There has been plenty of talk recently about the birth of a spot and short-term charter market for lng carriers. Indeed some LNGoperators have formed strategic alliances to prepare for these potentially new trades.
However, R.S.Platou Shipbrokers of Norway believes that the volume of LNGtonnage currently on order could yet force some owners to work short-term deals by the end of this decade whether they like it or not.
According to the broker’s statistics, some 60 new LNG carriers will have been ordered during this year and, by the end of November, the orderbook consisted of 104 vessels equivalent to about 80% of the existing fleet.
“By taking some scrapping into account, the world LNGfleet is therefore set to grow by 9% annually in the period to 2010”, the broker estimates in a recent report. However, still more LNG carriers are likely to be ordered in the months ahead, Platou believes, and the pace of fleet expansion could
become even faster, perhaps hitting 12% by the end of 2010.
It is a fascinating potential market for the relatively few ship repair yards with a track record in LNGrepairs. Many of the new trades are likely to be focused on the Atlantic basin where there is really only a handful of repairers with demonstrable expertise. Much of the existing lng fleet consists
of older vessels which require significant repairs and some upgrading work. For example, new radar-based tank gauging systems are being retrofitted to older lng vessels and such work should offer a rich seam of business in the months ahead.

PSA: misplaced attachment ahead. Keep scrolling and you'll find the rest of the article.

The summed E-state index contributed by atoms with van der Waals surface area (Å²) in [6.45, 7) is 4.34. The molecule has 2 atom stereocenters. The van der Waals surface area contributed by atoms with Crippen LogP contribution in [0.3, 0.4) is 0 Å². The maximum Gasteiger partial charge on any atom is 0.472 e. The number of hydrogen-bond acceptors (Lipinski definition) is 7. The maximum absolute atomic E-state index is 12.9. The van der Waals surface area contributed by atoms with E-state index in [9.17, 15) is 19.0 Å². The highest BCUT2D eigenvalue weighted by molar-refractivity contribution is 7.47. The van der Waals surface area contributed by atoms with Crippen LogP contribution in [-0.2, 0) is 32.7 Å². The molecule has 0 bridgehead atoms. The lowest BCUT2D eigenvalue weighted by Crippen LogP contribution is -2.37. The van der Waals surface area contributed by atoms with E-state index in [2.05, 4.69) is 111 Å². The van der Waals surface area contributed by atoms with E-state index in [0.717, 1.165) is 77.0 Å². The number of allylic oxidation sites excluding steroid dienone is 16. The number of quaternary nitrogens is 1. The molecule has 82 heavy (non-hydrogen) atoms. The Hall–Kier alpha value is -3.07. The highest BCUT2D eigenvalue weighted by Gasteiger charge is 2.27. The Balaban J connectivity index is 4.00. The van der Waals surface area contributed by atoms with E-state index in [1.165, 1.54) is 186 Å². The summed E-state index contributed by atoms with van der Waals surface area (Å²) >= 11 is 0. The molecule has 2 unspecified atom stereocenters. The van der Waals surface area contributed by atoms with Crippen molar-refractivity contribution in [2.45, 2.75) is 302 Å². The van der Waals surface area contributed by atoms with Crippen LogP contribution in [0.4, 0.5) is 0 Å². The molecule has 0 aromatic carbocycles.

Gothenburg-based Saab Rosemount, a subsidiary of Emerson Process Management which offers companies scope to automate the production, processing and distribution systems, believes that up to 80 older lng carriers are likely to need new cargo monitoring systems. Its own Custody Transfer Measuring System uses radar-based equipment to provide an extremely accurate means of monitoring cargo volumes. Five retrofits have already been carried out, the company says, (LNG Delta, Galeomma, Gimi, Hilli and Golar Spirit) whilst Golar’s Khannur is due to be fitted with new radar-based cargo measuring equipment within the next couple of months.
Platou believes that LNG builders could be turning out as many as 40 new ships/year by 2010 and questions whether the number of new projects will be sufficient to absorb that scale of extra tonnage. Over the last decade, Platou says, the annual increase in lng shipping demand has averaged 9% but is likely to rise significantly in the future. “Long term contracts already signed between suppliers and buyers indicate that trade volumes will grow by 8.5% per annum and are currently set to peak in 2007”, the broker says. However, as new contracts are signed and existing ones extended, the peak is likely to shift out in time.
Moreover, Platou believes that by taking distances into account, contracted volumes will actually increase shipping demand even more. The average distance for traded volumes, the firm believes, has increased by 30% over the last decade and could increase by a further 10% by 2010, largely as a result of the significant number of Middle Eastern projects that are due to come on stream by then.
Platou points out that Cedigaz, a natural gas information association, has projected that future trade volumes will grow by between 6.7% and 9.3% annually until the end of this decade based on low and high scenarios. Adding in an extra 10% for transport distances, this should result in demand growth of between 8 and 11%, says Platou. Comparing this with fleet growth of 12% indicates “a declining utilisation rate of the world lng fleet and thus a softer shipping market”, the broker believes which in turn should stimulate a growing short-term market. “In line with a trend among lng importers to seek more flexible off-take contracts …vessels may have to settle for short-term business”, says the broker. “Depending upon the availability of cargoes, we believe this could be a main driver towards a spot lng market”.